Selective cytotoxic effects of salsolinol and cytoprotective effects of cyclo(his-pro) toward OCT2-expressing cells. Cell viability was assessed by MTT reduction assay; resulting formazane formation was determined by absorbance at 568 nm. (A) After 48 h exposure to different concentrations of salsolinol, HEK-293 cells expressing OCT2 showed higher cell loss than HEK-293 cells expressing empty vector, OCT1 or EMT. The respective EC50 values (95% confidence intervals) for salsolinol were 192 (174 to 212), 1112 (900 to 1375), 627 (525 to 748), and 998 (780 to 1277) µmol/l. 12 h of incubation with cyclo(his-pro) (10 µmol/l) prior to salsolinol treatment prevented degeneration of OCT2-transfected HEK-293 cells (EC50 = 763 (655 to 889) µmol/l), but had no effect on empty vector transfected HEK-293 cells (EC50 = 1073 (870 to 1324) µmol/l) (n = 24–48; mean±s.e.m.; *P<0.05, ***P<0.001). (B and C) Cytotoxicity of salsolinol and its protection by pretreatment with cyclo(his-pro) (10 and 100 µmol/l) were confirmed in endogenously OCT2-expressing SH-SY5Y and HTZ-146 cells. The EC50 values in non-pretreated, and for 1 h with 10 µmol/l and 100 µmol/l cyclo(his-pro) pretreated SH-SY5Y cells were 49 (44 to 56), 1054 (888 to 1251), and 6568 (5313 to 8119) µmol/l of salsolinol, and the respective values in HTZ-146 cells were 138 (120 to 160), 318 (268 to 377), and 2176 (1727 to 2741) µmol/l of salsolinol. (D and E) Cyclo(his-pro) prevented SH-SY5Y and HTZ-146 cells from glutamate-induced cytotoxicity. EC50 values for glutamate were 389 (323 to 467) vs. 6461 (4132 to 10102) µmol/l in SH-SY5Y cells, and 585 (490 to 699) vs. 4768 (3660 to 6211) when comparing non-pretreated cells with cells pre-treated for 1 h with 10 µmol/l cyclo(his-pro). Cell death caused by glutamate (D and E) as well as salsolinol (B and C) was also attenuated in the presence of a specific inhibitor of NMDA receptor-operated calcium channels ((+)-MK-801, 10 µmol/l), indicating that blockage of excitotoxic calcium entry may contribute to the protective mechanism of cyclo(his-pro). The EC50 values for glutamate were 1986 (1744 to 2261) in SH-SY5Y and 2316 (1723 to 3112) µmol/l in HTZ-146 cells, and the EC50 for salsolinol was 475 (430 to 524) in SH-SY5Y and 242 (202 to 291) µmol/l in HTZ-146 cells (n = 16–32; mean±s.e.m.; *P<0.05, **P<0.01, ***P<0.001).
Impact of the R400C polymorphism of OCT2 on transport kinetics. (A) Concentration dependence, maximal transport rate Vmax, and Michaelis-Menten constant Km of specific uptake of cyclo(his-pro) or salsolinol into HEK-293 cells transfected with wild-type (wt) 400R or mutant (mt) 400C variant after 1 min of loading (n = 3, mean±s.e.m). (B) Time dependence and influx clearance Clin of specific uptake after incubation with 10 µmol/l of cyclo(his-pro) or salsolinol (n = 3, mean±s.e.m). For cyclo(his-pro), transport efficiency (Vmax/Km) and clearance of 400C were lower, achieving 48% (P = 0.0017) and 70% (P = 0.002) of the 400R reference respectively. For salsolinol, transport efficiency and clearance showed no significant differences between 400R and 400C (P = 0.995 and 0.591 respectively). (C) Viability of HEK-293 cells expressing the OCT2 wild-type 400R or mutant 400C variant was assessed by MTT reduction assay after 48 h exposure to different concentrations of salsolinol following 12 h of incubation with cyclo(his-pro) (10 µmol/l). The 400C variant was less protected by cyclo(his-pro) against salsolinol-induced cell loss with an EC50 (95% confidence interval) of 406 (321 to 513) µmol/l compared to 763 (655 to 889) µmol/l (P<0.001) for 400R (n = 24–48; mean±s.e.m.; *P<0.05, ***P<0.001).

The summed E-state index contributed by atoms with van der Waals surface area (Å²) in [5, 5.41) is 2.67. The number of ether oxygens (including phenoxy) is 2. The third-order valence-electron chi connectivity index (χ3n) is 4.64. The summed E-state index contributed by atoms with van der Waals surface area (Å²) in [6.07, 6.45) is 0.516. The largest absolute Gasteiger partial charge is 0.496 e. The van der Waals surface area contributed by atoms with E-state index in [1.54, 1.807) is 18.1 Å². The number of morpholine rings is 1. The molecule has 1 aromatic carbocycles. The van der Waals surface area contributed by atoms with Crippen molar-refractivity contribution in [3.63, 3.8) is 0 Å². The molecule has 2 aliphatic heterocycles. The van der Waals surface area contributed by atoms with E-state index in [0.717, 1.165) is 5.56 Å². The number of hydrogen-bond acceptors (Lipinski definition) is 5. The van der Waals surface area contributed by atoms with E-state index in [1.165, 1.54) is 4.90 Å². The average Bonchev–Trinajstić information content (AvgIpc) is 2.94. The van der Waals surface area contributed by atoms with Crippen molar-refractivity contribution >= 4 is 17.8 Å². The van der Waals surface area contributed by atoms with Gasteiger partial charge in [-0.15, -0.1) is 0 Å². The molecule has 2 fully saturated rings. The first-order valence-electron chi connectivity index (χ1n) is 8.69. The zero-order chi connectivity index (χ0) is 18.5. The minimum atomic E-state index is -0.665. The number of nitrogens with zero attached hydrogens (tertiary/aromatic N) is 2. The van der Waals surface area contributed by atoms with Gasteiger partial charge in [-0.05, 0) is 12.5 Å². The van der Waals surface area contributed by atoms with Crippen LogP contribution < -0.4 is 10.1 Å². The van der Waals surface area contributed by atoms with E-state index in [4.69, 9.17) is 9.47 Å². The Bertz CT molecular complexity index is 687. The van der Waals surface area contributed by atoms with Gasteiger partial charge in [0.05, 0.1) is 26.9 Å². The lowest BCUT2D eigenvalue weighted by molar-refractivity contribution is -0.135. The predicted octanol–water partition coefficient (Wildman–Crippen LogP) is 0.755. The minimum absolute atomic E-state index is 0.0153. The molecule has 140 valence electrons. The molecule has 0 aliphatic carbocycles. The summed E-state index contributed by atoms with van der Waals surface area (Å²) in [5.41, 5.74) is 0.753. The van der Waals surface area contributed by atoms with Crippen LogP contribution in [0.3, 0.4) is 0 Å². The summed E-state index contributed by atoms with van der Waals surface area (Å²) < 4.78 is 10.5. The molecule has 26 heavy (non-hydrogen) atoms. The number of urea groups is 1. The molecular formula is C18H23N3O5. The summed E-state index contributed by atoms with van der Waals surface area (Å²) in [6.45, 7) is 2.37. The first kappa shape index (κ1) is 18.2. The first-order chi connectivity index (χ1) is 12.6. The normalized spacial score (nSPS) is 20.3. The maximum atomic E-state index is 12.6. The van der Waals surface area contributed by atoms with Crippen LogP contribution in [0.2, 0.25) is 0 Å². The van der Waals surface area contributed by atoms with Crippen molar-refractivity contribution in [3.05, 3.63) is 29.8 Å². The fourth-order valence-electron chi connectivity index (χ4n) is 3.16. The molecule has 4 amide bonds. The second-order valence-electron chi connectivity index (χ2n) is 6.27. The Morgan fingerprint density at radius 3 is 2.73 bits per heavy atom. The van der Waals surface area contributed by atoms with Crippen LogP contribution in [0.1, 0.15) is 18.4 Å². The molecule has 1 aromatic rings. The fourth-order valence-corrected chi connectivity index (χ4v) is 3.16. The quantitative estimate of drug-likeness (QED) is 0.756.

We propose that the endogenous dopaminergic neuromodulators cyclo(his-pro) and salsolinol are key substrates of OCT2. Interestingly, both substrates are abundant in the dopaminergic brain region of the substantia nigra, where OCT2 shows its highest expression in CNS. Intracellular OCT2-mediated balance of salsolinol and cyclo(his-pro) appears to be crucial for maintenance of dopaminergic cell integrity. A rise in potentially cytotoxic salsolinol or a decline in protective cyclo(his-pro) may cause calcium-triggered apoptotic cell death, possibly contributing to the selective chronic nigral degeneration observed in PD.
In a broader perspective, our results provide the starting point for more detailed investigations of the function of OCT2 in the dopaminergic system and the potential association of genetically-determined alterations in OCT2 function with PD. Furthermore, the here presented technique provides principally new means to identify the leading endogenous substrates of any cell membrane transporter.
Materials and Methods
Cyclo(tyr-pro), pyroglutamyl-histidine, prolyl-alanine, and glycyl-proline were obtained from Bachem, salsolidine was from Carl Roth, and 1-methyl-3,4-dihydroisoquinoline and tetrahydropapaveroline were from Arcos Organics. All other chemicals were purchased from Sigma-Aldrich.
Cloning and cell culture